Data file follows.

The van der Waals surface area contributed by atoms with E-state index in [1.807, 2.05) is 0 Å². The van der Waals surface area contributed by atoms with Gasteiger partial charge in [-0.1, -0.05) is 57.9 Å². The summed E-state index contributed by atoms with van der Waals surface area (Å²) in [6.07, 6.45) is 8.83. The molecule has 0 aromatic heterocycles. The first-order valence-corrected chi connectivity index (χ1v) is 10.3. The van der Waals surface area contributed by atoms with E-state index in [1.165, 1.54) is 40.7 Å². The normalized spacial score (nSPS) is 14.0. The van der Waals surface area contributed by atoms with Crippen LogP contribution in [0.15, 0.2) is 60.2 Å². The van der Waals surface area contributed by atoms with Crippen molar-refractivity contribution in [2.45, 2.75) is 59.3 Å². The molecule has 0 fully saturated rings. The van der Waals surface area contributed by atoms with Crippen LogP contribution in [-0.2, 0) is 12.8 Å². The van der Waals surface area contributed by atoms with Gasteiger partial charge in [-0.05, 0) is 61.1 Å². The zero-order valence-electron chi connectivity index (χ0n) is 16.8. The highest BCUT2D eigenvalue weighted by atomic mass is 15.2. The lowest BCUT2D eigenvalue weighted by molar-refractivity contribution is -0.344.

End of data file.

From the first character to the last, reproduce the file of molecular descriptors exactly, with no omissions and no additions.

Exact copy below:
The van der Waals surface area contributed by atoms with E-state index in [1.807, 2.05) is 0 Å². The van der Waals surface area contributed by atoms with Gasteiger partial charge in [-0.1, -0.05) is 57.9 Å². The summed E-state index contributed by atoms with van der Waals surface area (Å²) in [6.07, 6.45) is 8.83. The molecule has 0 aromatic heterocycles. The first-order valence-corrected chi connectivity index (χ1v) is 10.3. The van der Waals surface area contributed by atoms with E-state index in [1.165, 1.54) is 40.7 Å². The normalized spacial score (nSPS) is 14.0. The van der Waals surface area contributed by atoms with Crippen LogP contribution in [0.15, 0.2) is 60.2 Å². The van der Waals surface area contributed by atoms with Crippen molar-refractivity contribution in [2.45, 2.75) is 59.3 Å². The molecule has 0 fully saturated rings. The van der Waals surface area contributed by atoms with Crippen LogP contribution in [-0.2, 0) is 12.8 Å². The van der Waals surface area contributed by atoms with Gasteiger partial charge in [-0.05, 0) is 61.1 Å². The zero-order valence-electron chi connectivity index (χ0n) is 16.8. The highest BCUT2D eigenvalue weighted by atomic mass is 15.2. The lowest BCUT2D eigenvalue weighted by molar-refractivity contribution is -0.344.